It Still Holds Up – The “Circle 7″ TV Channel Logo
You see it on WABC-TV, KGO-TV, WXYZ-TV and WLS-TV, KABC-TV – that “7″ and the circle that wraps it.
It’s been with us since 1962 when KGO-TV hired an ad agency to design it. Quickly – WABC-TV New York, WXYZ-TV Detroit and WBKB-TV (later WLS-TV) in Chicago & KABC-TV Los Angeles began using the circle 7 logo. All are channel 7 TV stations – and at the time – all five were owned by ABC. Today, they still use it.
Just after this time – WPIX-TV New York - liked it so much, they had their version – a circle around an “11″ – their assigned channel number. Many other stations did variations – such as WKBW-TV (channel 7) in Buffalo.
But, the original is still the best.
This was a time when TV station ID’s – featuring channel designations, were used at the top and bottom of each half hour. They were actual slides – a work of art onto themselves.
Let’s go back to the summer of 1962 – when it all began at KGO-TV San Francisco…
It’s really no mystery – the voice of the original Fred Flintstone – and the one that set the character forever is that of the late actor – Alan Reed.
He’s probably known for the most memorable single cartoon voice of all time.
But – It’s really hard to get a hold of Reed. You’d see him in a movie – and – flash, he was gone. You wanted to hear his voice – because – really – Fred Flintstone is much more prominent than Alan Reed ever was. Don’t get me wrong, Reed did lots of movies and television – but, let’s face it – more people know his voice because of “The Flintstones.” He also looks a bit like the cartoon character.
Reed died in 1977 – and newer Flintstone cartoons used an imitation of Reed. The original is always the best.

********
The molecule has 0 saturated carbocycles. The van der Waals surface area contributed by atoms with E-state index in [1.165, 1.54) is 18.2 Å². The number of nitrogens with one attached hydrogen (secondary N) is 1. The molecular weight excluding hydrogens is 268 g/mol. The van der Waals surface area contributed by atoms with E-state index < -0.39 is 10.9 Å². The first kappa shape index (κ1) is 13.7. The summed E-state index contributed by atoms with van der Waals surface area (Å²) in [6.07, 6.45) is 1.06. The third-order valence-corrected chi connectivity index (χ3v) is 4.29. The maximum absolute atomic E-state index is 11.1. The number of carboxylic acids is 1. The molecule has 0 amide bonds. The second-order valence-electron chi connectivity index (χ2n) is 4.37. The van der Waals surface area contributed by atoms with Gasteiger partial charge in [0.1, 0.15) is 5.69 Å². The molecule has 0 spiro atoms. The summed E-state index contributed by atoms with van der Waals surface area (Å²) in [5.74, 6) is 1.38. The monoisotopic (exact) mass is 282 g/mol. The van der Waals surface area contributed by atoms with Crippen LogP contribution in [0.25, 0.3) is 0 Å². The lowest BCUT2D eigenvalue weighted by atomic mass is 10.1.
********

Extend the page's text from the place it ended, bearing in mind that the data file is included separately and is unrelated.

Fascinating Facts – TV Trivia – Real Police Lineups Featured On NY TV Station…
Back we go to 1962… TV station WUHF-TV (channel 31) and the NYPD had a great idea – transmit police line-ups on the station – then, set up remote receivers in various locations throughout New York City - so the line-up could be viewed remotely.
Real criminals on TV. Yes, the “broadcasts” were scrambled at the time – another novelty – but – the idea was way ahead of its time. Apparently the idea was to make it easier for folks to identify “criminals” - and thus, get better results. Here’s the article – just click to read:
White Rock Soda
From Melinda H – Hello Mr. Pop. I hope you can help. I’m looking for a White Rock soda commercial that used the Seekers’ “Georgy Girl” as the melody. I still remember the words – “Hey there White Rock Girl… bubbly, exciting White Rock Girl…”
Mr. Pop History – It’s a great one. Listen to this commercial. It’s so darn catchy. I remember this before the song became a hit. Just as the movie “Georgy Girl” came out in 1966, this commercial began. When the song became a hit. I remember thinking – “Georgy Girl? – this is the White Rock commercial?” So, in this instance, the commercial was using the movie theme, not the hit song. This commercial is perfect – and timed impeccably – right up to 60 seconds with no fill.
“You’re the girl whose always zingee… swingee and spark-e-ling.” Gotta love it! It’s sooo 1960’s when it seemed – everything was “swinging.”
Here it is – The White Rock soda radio commercial – first aired in the summer of 1966 and ran through the summer of 1968. To me, the beer, cigarette and the soda people had the best jingles. Pick any one – most were good to great!
These types of commercials helped make top-40 radio so much fun. You listened and really, really enjoyed them.
From Elizabeth D – My daughter and I were talking about how she grew up with me exercising in front of the TV with Debbie Drake. I SAID, “I WONDER WHAT EVER HAPPENED TO HER?”
I got on Google, and found your info. DO YOU KNOW WHERE, AND WHAT HAPPENED TO DEBBIE DRAKE?
I AM 75, HAVE A GREAT FIGURE AND TWO KIDS IN THEIR 50s…who work out daily and we all attribute it to DD because they grew up with that example. OF COURSE, I’m curious how she looks today.
Mr. Pop History - As posted earlier, Texas native Debbie Drake was the first female TV champion of fitness. Unlike Jack LaLanne, Debbie was also popular on records (to a certain extent) and books. Born in 1931 and as far as I know, she’s still active. Her last book was “Debbie Drake’s Secrets of Perfect Fiqure Development,” republished in 2000.